The sculpture above the entrance depicts Ohio Mingo chief Tahgahjute (1725-80), better known as Chief Logan.
Logan's Lament, a speech mourning the slaughter of his family by white settlers, was saved for posterity by Thomas Jefferson and considered a masterpiece of American rhetoric. Along with the Gettysburg Address, it was memorized by generations of American schoolchildren.
In a February 1935 issue of the school magazine/yearbook, The Indianola Echo, students wrote of the chief:
As we enter the building each day, he is a constant reminder to us of one who is mentally and physically alert, clean, honest, courageous, and kindly. He represents the spirit of the true Indianolan.
The new school preserved much of Indianola Park's picnic grounds as a play and recreation area for students.
As many of the old trees as possible were saved. Some of them are still there today. The ravine along the railroad tracks was mostly left intact. Indianola Park's "Picnic Valley" became Indianola Junior High School's "The Hollow."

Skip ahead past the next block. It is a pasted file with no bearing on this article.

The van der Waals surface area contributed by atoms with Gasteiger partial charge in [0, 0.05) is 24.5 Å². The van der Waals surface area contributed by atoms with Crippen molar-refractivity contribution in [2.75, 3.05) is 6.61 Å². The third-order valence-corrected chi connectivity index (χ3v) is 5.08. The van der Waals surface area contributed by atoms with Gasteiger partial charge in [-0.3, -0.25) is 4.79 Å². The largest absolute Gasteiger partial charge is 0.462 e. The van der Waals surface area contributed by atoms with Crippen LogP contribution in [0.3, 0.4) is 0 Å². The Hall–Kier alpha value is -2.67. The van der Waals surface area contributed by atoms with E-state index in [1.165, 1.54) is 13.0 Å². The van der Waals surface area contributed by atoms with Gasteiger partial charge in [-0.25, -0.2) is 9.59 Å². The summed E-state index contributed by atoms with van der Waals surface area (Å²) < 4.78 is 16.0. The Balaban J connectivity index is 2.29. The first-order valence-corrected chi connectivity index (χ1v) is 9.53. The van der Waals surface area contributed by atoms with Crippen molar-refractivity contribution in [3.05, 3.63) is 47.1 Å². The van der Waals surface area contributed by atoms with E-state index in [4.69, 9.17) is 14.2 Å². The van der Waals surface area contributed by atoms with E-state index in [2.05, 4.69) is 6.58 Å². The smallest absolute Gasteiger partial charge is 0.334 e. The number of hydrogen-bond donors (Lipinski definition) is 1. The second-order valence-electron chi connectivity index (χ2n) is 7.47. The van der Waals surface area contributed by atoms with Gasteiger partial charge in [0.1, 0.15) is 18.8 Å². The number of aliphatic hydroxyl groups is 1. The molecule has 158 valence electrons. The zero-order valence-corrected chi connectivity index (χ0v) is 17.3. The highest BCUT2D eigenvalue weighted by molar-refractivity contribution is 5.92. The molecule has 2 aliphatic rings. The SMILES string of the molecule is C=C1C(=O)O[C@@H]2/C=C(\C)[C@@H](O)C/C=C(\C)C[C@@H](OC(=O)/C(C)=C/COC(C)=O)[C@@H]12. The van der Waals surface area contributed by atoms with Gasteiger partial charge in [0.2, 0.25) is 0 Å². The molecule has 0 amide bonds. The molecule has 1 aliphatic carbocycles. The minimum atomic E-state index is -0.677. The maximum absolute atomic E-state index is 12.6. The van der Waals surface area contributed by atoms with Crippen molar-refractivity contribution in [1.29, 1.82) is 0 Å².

In the 1930s and 40s, "The Hollow" was the staging area for the school's annual May Pageant and hosted a few school productions of "A Midsummer's Night Dream" and other Shakespeare plays.
Indianola students in the 1930s must have thought it terrifically novel to have an amusement park next door to their school but history doesn't record much about interactions between the school and the park.
One possible area of interaction was the pool. Indianola's swim team in the 1930s was a contender for city championships but the school doesn't have a pool. It's possible they practiced at the park but there's no record of it.